In support of the Lumad children’s right to education

| Written by UP Media and Public Relations Office

Members of the UP Diliman Chapter of the Save our Schools (SOS) Network (SOS-UPD) recently visited the Matigsalog Lumad community in Sitio Malungon, San Fernando, Bukidnon in Mindanao through the Ila-ila Lumad (getting-to-know the Lumad) interfaith program of the Rural Missionaries of the Philippines-Northern Mindanao Sub-Region (RMP-NMR).

The group, composed of UPD faculty, workers, students and researchers, joined other participants from the religious and non-government sectors to learn more about the culture, issues and needs of the Lumad. They observed the Manobo literacy and numeracy schools, or alternative schools in remote areas, and participated in the daily activities of the indigenous families there.

The group held art workshops and story-telling activities for the children, and sharing of insights and solidarity activities with the elders, as part of the learning experience and continuing dialogue with the community.

Another aim of the exposure program is to provide research support for the Lumad. UPD professor Sarah Raymundo and researcher Edge Uyangguren served as the delegation’s coordinators who will facilitate information exchanges through reports, forums and other activities in the near future.

In a Facebook post, Raymundo recounts trekking for 16 hours around mountains, crossing rivers and hills, and sharing wonderful insights with the exposurists and the Lumad. “The Lumad community schools are built by the community members themselves in cooperation with organizations and institutions that have come together to fight for and realize free education especially for poor families in rural areas. These are the same schools that have experienced militarization, harassment, vilification, massacre, and all sorts of technical difficulties from the Department of Education… And now that we understand better and know more about the Lumad, we can only make SOS Diliman work for the interest of free education and peace based on social justice,” Raymundo said.

The UPD Office of the Chancellor supports the program. UPD Chancellor Michael L. Tan chairs the SOS-UPD. In March 2016, Tan visited the Manobo youth and saw for himself the children’s determination to learn even though they were facing enormous challenges, such as the lack of books and school supplies, or the need to flee from military or paramilitary operations in their communities.

In 2015, the UPD community hosted the participants in the Manilakbayan protest caravan during which hundreds of Lumad marched from Mindanao to Manila to highlight their struggles and to hold the government accountable for their plight.

Photo by Sarah Raymundo / SOS-UPD

“Balik komunidad, balik eskwela”

In a press conference held at the UPD Quezon Hall in June last year, the SOS network, together with UPD officials, called on the new administration under President Rodrigo Duterte to help bring the Lumad safely back to their communities so that their children can return to school.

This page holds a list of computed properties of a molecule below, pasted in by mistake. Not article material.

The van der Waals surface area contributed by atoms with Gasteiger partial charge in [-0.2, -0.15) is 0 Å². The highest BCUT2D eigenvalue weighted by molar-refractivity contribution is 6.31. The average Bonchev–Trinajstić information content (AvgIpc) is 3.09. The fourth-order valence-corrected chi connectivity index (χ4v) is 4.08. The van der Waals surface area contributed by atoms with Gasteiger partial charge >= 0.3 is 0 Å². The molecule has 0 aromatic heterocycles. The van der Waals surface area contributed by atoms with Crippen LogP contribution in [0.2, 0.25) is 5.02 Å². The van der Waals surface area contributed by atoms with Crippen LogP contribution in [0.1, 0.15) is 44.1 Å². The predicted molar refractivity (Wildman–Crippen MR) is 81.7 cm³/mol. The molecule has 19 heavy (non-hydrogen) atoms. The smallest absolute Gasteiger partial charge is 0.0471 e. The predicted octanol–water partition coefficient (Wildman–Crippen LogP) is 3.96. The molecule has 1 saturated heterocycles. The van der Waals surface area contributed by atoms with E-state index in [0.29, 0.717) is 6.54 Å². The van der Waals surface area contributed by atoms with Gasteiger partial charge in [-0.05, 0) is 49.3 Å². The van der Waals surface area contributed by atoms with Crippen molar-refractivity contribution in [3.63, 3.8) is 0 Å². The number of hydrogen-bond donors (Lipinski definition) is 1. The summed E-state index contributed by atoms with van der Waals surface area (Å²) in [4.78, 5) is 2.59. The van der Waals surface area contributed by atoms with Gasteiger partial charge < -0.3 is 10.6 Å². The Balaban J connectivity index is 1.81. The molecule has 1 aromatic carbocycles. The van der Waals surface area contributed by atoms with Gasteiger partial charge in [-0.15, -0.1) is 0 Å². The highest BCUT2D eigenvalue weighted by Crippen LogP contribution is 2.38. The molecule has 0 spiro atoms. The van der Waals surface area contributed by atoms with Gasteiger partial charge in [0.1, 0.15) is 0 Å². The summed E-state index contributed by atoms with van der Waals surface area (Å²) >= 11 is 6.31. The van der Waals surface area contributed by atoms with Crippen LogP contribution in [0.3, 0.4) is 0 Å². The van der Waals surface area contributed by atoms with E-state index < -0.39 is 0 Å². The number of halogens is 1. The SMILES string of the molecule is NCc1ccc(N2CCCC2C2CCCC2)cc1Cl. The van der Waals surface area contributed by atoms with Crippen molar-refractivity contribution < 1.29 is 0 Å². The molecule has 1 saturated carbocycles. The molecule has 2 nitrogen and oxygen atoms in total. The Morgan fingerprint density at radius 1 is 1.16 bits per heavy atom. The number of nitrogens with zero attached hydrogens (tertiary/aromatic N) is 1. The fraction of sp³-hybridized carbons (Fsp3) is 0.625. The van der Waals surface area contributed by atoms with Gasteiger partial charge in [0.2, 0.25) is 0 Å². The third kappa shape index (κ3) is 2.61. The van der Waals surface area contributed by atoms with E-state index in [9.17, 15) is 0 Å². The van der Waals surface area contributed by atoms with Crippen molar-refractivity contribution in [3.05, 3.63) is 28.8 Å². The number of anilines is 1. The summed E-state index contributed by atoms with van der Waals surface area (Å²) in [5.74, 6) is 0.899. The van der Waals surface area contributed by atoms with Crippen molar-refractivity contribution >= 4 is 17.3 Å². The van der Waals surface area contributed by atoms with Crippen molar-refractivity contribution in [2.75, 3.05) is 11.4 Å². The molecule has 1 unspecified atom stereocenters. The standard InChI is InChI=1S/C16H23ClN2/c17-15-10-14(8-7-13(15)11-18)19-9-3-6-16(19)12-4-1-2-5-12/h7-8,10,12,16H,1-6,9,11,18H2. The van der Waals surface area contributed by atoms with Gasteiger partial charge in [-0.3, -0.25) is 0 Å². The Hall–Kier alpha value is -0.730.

According to SOS, “despite threats of military harassment, about 5,100 Lumad learners and their 372 teachers (were) set to start school year 2016-2017 with high hopes and strong determination.” The network reported that about 175 teachers “were sent off to 67 indigenous peoples’ schools of the Salugpongan Community Learning Center and Mindanao Interfaith Services Foundation, Inc. (MISFI) in Southern Mindanao and other neighboring regions. A number of newly-established schools are also set to start operating all over Mindanao.”

But, continued SOS, “some schools will not be able to resume their operations due to military presence within or near communities. As a result, over 1,000 students will be conducting their classes in makeshift classrooms at the Haran compound in Davao and Tandag Sports Complex in Surigao del Sur. They form part of over 4,000 individuals who have been residing in these evacuation centers since last year.”

UPD Vice Chancellor for Community Affairs Nestor Castro said “education is a right of every Filipino citizen,” and that government should do its part by supporting alternative learning systems suited for the Lumad.

UPD professor Gerry Lanuza, like Tan, also called for the safe return of Lumad to their schools and communities and expressed optimism that Pres. Duterte, who is the first Mindanaoan president and who has close ties with both the Left and the Lumad, will help address their calls by ordering the pull-out of military troops and stopping mining operations in indigenous communities.

SOS is a network of child rights advocates and organizations, such as: Salinlahi, Children’s Rehabilitation Center (CRC), Gabriela, ACT Teachers, Kalipunan ng mga Katutubong Mamamayan ng Pilipinas (Katribu), Karapatan, Rural Missionaries of the Philippines (RMP), and Student Christian Movement of the Philippines (SCMP). The network was formed in support of the indigenous peoples’ rights to education and self-determination as their schools were militarized or used as outposts by government soldiers in violation of Philippine and international laws. According to SOS, nine out of 10 Lumad children have no access to education. The network also documented 233 cases of children’s rights violations from 2010 to 2015.